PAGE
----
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Thu, May 20, 2004

FAA Will Conduct Emergency Tanker Inspections

Arizona Congressman Calls For Even Faster Action

The FAA Tuesday said yes to a request from the US Forest Service to inspect 33 grounded aerial firefighting tankers grounded last week to see if any can be returned for service. But for one Arizona congressman, that's not good enough.

Rep. JD Hayworth (R-AZ) wants President Bush to authorize the FAA to actually rule on whether the grounded tankers can fly firefighting missions once again.

The Arizona Republic quotes Hayworth, who was obviously rattled by the "Diamond" fire, 45 miles north of Phoenix. The flames came within a quarter-mile of Sunflower (AZ). And fire season isn't even supposed to be in full-swing yet.

"This is just a foretaste of what the summer may hold, and we've got to bring all our assets to bear on this. Fires are burning, and you've got to pull all the fire alarms," said Hayworth.

Hayworth and other members of the Arizona congressional delegation were highly critical of the Forest Service's abrupt decision to ground the 33 tankers. The agency said it did so after three fatal accidents between 1994 and 2002, where stress fractures caused the wings to fold. Those that were grounded are between 47 and 60 years old.

The Forest Service said last week that it would use firefighting helicopters and smaller aircraft to battle wildfires. Hayworth says those aircraft won't be able to do as effective a job as the tankers.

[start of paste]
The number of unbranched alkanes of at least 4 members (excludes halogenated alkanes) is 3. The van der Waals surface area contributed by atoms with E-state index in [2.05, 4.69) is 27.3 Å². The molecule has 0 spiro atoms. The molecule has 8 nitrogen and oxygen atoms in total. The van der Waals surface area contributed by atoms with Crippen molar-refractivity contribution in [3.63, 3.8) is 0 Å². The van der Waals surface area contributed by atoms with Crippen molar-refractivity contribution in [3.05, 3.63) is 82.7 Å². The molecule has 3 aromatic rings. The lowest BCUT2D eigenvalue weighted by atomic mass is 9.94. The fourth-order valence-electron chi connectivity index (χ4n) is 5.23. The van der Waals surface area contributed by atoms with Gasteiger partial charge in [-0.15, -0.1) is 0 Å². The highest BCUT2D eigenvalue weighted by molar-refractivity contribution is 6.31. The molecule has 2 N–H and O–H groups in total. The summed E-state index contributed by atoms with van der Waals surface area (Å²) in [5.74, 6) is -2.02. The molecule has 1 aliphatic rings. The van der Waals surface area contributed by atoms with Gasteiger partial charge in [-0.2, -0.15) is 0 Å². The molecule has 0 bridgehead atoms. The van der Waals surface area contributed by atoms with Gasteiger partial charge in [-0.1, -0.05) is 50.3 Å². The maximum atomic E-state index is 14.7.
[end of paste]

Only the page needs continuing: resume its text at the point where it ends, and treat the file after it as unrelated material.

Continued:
Although the FAA has agreed to facilitate the emergency inspections, it gave no indication of when they'll start or how long they might take -- another reason for Hayworth and company to be nervous.

"There's some reason to be hopeful," said Rep. Greg Walden (R-OR). "But I'd hate to get people's hopes up that 33 will be back up in the air."

FAA spokesman Les Dorr pointed out another problem in his interview with the Republic. It only has jurisdiction over civilian aircraft. "What we can do is help the Forest Service and private industry to develop the inspections and maintenance programs they need to fly these planes safely," he said.

There are other issues that the FAA will inherit when it inspects the aircraft. Many of the former military aircraft have spotty maintenance records -- in other words, there are gaps in the maintenance logs that can't simply be dismissed. Combine that with the fact that aerial fire bombardment puts as much or more stress on the aircraft as they would otherwise have sustained over their lifetimes -- as much as ten times the amount of stress put on an aircraft flying a civilian passenger or cargo profile.

As the controversy rages and the fallout over the Forest Service decision to ground those 33 tankers continues to swirl around Washington (DC), the companies that own those aircraft are sitting on pins and needles, hoping against hope that someone will reverse the decision.

If it stands, says Matt Ziomek, who owns nine of the grounded tankers, "It'll break us."

Ziomek, whose three companies are based in Kingman (AZ) and in other states, figures he has about 45 days before the bottom falls out. "We own them. We crew them. We insure them. We fix them when they break. This is what we do, aerial firefighting. We don't do other types of flying. It's 100 percent of our income. Now, it's like we've been fired."

FMI: www.afia.com

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